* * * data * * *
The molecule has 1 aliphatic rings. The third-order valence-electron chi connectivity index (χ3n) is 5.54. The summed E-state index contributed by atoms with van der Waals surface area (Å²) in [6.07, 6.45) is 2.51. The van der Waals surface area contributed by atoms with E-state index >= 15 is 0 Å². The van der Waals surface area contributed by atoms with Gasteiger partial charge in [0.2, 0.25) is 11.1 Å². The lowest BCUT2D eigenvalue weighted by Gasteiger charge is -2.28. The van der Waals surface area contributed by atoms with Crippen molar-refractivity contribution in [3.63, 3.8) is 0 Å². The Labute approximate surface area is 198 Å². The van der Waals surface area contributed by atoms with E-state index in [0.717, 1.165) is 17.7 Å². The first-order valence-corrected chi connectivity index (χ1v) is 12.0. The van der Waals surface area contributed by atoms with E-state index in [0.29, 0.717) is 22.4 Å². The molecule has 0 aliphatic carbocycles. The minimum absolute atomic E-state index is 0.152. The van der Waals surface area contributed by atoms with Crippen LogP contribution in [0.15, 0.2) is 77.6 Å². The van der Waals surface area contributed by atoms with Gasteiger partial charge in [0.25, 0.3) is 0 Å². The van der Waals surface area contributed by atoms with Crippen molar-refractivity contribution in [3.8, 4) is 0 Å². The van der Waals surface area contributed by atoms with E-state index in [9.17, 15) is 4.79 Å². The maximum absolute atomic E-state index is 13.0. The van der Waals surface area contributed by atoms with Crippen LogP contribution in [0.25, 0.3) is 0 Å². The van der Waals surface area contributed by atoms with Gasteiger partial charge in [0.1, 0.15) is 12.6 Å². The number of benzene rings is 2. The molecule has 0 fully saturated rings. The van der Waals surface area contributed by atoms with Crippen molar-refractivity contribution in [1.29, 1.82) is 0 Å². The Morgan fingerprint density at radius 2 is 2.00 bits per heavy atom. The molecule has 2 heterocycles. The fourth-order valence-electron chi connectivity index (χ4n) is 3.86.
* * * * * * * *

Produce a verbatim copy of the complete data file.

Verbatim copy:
The molecule has 1 aliphatic rings. The third-order valence-electron chi connectivity index (χ3n) is 5.54. The summed E-state index contributed by atoms with van der Waals surface area (Å²) in [6.07, 6.45) is 2.51. The van der Waals surface area contributed by atoms with E-state index >= 15 is 0 Å². The van der Waals surface area contributed by atoms with Gasteiger partial charge in [0.2, 0.25) is 11.1 Å². The lowest BCUT2D eigenvalue weighted by Gasteiger charge is -2.28. The van der Waals surface area contributed by atoms with Crippen molar-refractivity contribution in [3.63, 3.8) is 0 Å². The Labute approximate surface area is 198 Å². The van der Waals surface area contributed by atoms with E-state index in [0.717, 1.165) is 17.7 Å². The first-order valence-corrected chi connectivity index (χ1v) is 12.0. The van der Waals surface area contributed by atoms with E-state index in [0.29, 0.717) is 22.4 Å². The molecule has 0 aliphatic carbocycles. The minimum absolute atomic E-state index is 0.152. The van der Waals surface area contributed by atoms with Crippen LogP contribution in [0.15, 0.2) is 77.6 Å². The van der Waals surface area contributed by atoms with Gasteiger partial charge in [0.25, 0.3) is 0 Å². The van der Waals surface area contributed by atoms with Crippen molar-refractivity contribution in [3.8, 4) is 0 Å². The van der Waals surface area contributed by atoms with E-state index in [9.17, 15) is 4.79 Å². The maximum absolute atomic E-state index is 13.0. The van der Waals surface area contributed by atoms with Crippen LogP contribution in [0.25, 0.3) is 0 Å². The van der Waals surface area contributed by atoms with Gasteiger partial charge in [0.1, 0.15) is 12.6 Å². The number of benzene rings is 2. The molecule has 0 fully saturated rings. The van der Waals surface area contributed by atoms with Crippen molar-refractivity contribution in [1.29, 1.82) is 0 Å². The Morgan fingerprint density at radius 2 is 2.00 bits per heavy atom. The molecule has 2 heterocycles. The fourth-order valence-electron chi connectivity index (χ4n) is 3.86.